Saturday, November 19, 2011

Opening of deer 2011-- a family affair

Mo and I were up and in the stand before first light, sharing the double stand christened the Honeymoon Suite (you'll have to get the details on the name from Rich).  We weren't planning to use the "Suite" for anything but deer slaying, and deer slaying we did.

The hope was to get Mo her fist shot at a whitetail.  She was carrying her Savage 24C "Camper," loaded with Federal 20 ga. rifled slugs.  I was carrying the trusty Ithaca Deerslayer.  At around 8 am,  I caught faint rustling to my right and picked up movement.  As I am now a left handed shooter, the right side is my side, so these deer were coming up on the wrong side for Mo.  I watched the deer work their way to within 20 yards of our stand, a doe and two big fawns, all the while whispering to Mo in hushed tones about the dark arts of deerslaying from tree perches. She was uncomfortable, as was I,with the notion of shooting across me, so we waited and waited for a shot for her to materialize.Our scent was being blown in the direction of the quarry, and they finally winded us, exploding in a confusion of "tail-up" fleeing deer.  Mo later said it was pure chaos to her, that she couldn't really register what was happening.  Meanwhile, I registered that a few meals over the Weber were attempting to elude their fate.  I swung on the left deer, peering through the scope...fawn.  Far right deer...fawn.  Middle deer, big doe, running--- now broadside, running, lead it... a little forward... BANG.  Dead deer.  Mo said "Holy S@#t" or some such, beaming with exuberance and the thrill of all of that.  I felt a strange calm, a sense of surprise at my gladness to have shared that moment with my wife and best friend.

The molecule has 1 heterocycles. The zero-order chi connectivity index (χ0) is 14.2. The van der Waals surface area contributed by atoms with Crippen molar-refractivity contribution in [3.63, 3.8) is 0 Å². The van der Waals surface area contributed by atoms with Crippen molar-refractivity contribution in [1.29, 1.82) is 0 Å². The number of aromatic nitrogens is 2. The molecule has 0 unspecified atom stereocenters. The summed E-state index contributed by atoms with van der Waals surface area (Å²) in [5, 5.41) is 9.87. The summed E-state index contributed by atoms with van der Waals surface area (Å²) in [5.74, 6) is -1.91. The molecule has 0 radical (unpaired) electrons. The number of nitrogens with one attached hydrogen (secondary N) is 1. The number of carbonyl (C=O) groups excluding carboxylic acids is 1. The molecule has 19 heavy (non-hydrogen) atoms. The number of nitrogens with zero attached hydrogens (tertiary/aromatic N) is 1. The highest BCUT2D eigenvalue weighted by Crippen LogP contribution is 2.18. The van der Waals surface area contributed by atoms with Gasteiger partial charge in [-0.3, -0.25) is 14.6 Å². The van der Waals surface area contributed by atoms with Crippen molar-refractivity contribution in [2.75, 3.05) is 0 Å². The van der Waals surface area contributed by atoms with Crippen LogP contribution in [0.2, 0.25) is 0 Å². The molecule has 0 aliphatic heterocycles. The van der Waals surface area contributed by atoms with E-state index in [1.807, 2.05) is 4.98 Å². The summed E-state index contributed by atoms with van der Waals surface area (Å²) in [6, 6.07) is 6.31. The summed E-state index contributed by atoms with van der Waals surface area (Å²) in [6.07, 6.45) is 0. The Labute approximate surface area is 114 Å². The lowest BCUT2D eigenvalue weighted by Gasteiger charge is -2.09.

We both sat back.  I reloaded.  She noticed this.  "Will she get up?" she asked.  "Not likely," I said, "but a buck might have been trailing her-  we'll wait awhile.  We sat together.  I ranged the downed doe at 83 yards.  After a while the inevitable question emerged... "are those fawns going to make it?"  I thought about this.  I said "They will nose around here a day or two, looking for Momma, and they will be on their own.  She would have kicked them off in a matter of days or weeks anyway, as soon as she hit her estrus. The best plan is for you to hunt this area again tomorrow and have a crack at some young vittles."  She was quiet and thoughtful about this for a few moments.  I am sure as a mother, she pondered larger issues.  Then she said, "for me, this is about food.  A lioness doesn't spend a lot of time thinking about zebra orphans when its time to feed the family."  I let that sit in the November air, smiling to myself and availing myself of the new-found pleasures of hunting with a partner.

1 comment:

Dr. Dirt said...

And somehow I suspect there is more to this story! Nice.